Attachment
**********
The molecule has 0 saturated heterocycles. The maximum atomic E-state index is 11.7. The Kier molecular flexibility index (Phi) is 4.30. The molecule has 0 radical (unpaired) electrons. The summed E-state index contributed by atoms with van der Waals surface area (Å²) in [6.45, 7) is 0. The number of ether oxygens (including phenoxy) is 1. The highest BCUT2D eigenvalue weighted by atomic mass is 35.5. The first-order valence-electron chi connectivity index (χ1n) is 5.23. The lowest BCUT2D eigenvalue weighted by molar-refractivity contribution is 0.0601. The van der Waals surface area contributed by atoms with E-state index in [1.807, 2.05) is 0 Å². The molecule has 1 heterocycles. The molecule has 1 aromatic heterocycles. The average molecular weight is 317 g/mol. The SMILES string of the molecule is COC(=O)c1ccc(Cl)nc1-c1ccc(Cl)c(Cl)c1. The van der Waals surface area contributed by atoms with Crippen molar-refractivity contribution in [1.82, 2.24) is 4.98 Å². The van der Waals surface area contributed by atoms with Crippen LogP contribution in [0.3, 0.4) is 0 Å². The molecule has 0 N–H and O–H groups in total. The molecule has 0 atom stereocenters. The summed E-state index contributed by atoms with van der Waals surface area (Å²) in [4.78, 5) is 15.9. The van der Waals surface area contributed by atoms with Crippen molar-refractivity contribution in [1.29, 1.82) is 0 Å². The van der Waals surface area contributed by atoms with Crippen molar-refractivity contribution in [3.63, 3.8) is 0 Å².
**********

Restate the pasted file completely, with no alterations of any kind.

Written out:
The molecule has 0 saturated heterocycles. The maximum atomic E-state index is 11.7. The Kier molecular flexibility index (Phi) is 4.30. The molecule has 0 radical (unpaired) electrons. The summed E-state index contributed by atoms with van der Waals surface area (Å²) in [6.45, 7) is 0. The number of ether oxygens (including phenoxy) is 1. The highest BCUT2D eigenvalue weighted by atomic mass is 35.5. The first-order valence-electron chi connectivity index (χ1n) is 5.23. The lowest BCUT2D eigenvalue weighted by molar-refractivity contribution is 0.0601. The van der Waals surface area contributed by atoms with E-state index in [1.807, 2.05) is 0 Å². The molecule has 1 heterocycles. The molecule has 1 aromatic heterocycles. The average molecular weight is 317 g/mol. The SMILES string of the molecule is COC(=O)c1ccc(Cl)nc1-c1ccc(Cl)c(Cl)c1. The van der Waals surface area contributed by atoms with Crippen molar-refractivity contribution in [1.82, 2.24) is 4.98 Å². The van der Waals surface area contributed by atoms with Crippen LogP contribution in [0.3, 0.4) is 0 Å². The molecule has 0 N–H and O–H groups in total. The molecule has 0 atom stereocenters. The summed E-state index contributed by atoms with van der Waals surface area (Å²) in [4.78, 5) is 15.9. The van der Waals surface area contributed by atoms with Crippen molar-refractivity contribution in [1.29, 1.82) is 0 Å². The van der Waals surface area contributed by atoms with Crippen molar-refractivity contribution in [3.63, 3.8) is 0 Å².